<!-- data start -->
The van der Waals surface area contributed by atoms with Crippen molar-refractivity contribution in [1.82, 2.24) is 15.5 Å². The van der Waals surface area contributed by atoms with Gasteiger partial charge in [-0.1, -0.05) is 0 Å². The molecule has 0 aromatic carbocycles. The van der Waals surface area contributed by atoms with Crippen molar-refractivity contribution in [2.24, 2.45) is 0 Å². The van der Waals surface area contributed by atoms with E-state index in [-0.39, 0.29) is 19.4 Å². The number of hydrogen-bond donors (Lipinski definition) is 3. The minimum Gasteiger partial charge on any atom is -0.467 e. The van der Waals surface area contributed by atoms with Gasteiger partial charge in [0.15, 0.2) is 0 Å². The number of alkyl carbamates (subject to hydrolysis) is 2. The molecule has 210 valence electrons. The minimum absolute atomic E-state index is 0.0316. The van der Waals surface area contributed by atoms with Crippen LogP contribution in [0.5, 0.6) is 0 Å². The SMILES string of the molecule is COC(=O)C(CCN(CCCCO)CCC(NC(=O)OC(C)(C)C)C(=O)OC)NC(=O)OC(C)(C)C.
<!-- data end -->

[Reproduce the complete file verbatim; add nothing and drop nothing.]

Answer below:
The van der Waals surface area contributed by atoms with Crippen molar-refractivity contribution in [1.82, 2.24) is 15.5 Å². The van der Waals surface area contributed by atoms with Gasteiger partial charge in [-0.1, -0.05) is 0 Å². The molecule has 0 aromatic carbocycles. The van der Waals surface area contributed by atoms with Crippen molar-refractivity contribution in [2.24, 2.45) is 0 Å². The van der Waals surface area contributed by atoms with E-state index in [-0.39, 0.29) is 19.4 Å². The number of hydrogen-bond donors (Lipinski definition) is 3. The minimum Gasteiger partial charge on any atom is -0.467 e. The van der Waals surface area contributed by atoms with Gasteiger partial charge in [0.15, 0.2) is 0 Å². The number of alkyl carbamates (subject to hydrolysis) is 2. The molecule has 210 valence electrons. The minimum absolute atomic E-state index is 0.0316. The van der Waals surface area contributed by atoms with Crippen LogP contribution in [0.5, 0.6) is 0 Å². The SMILES string of the molecule is COC(=O)C(CCN(CCCCO)CCC(NC(=O)OC(C)(C)C)C(=O)OC)NC(=O)OC(C)(C)C.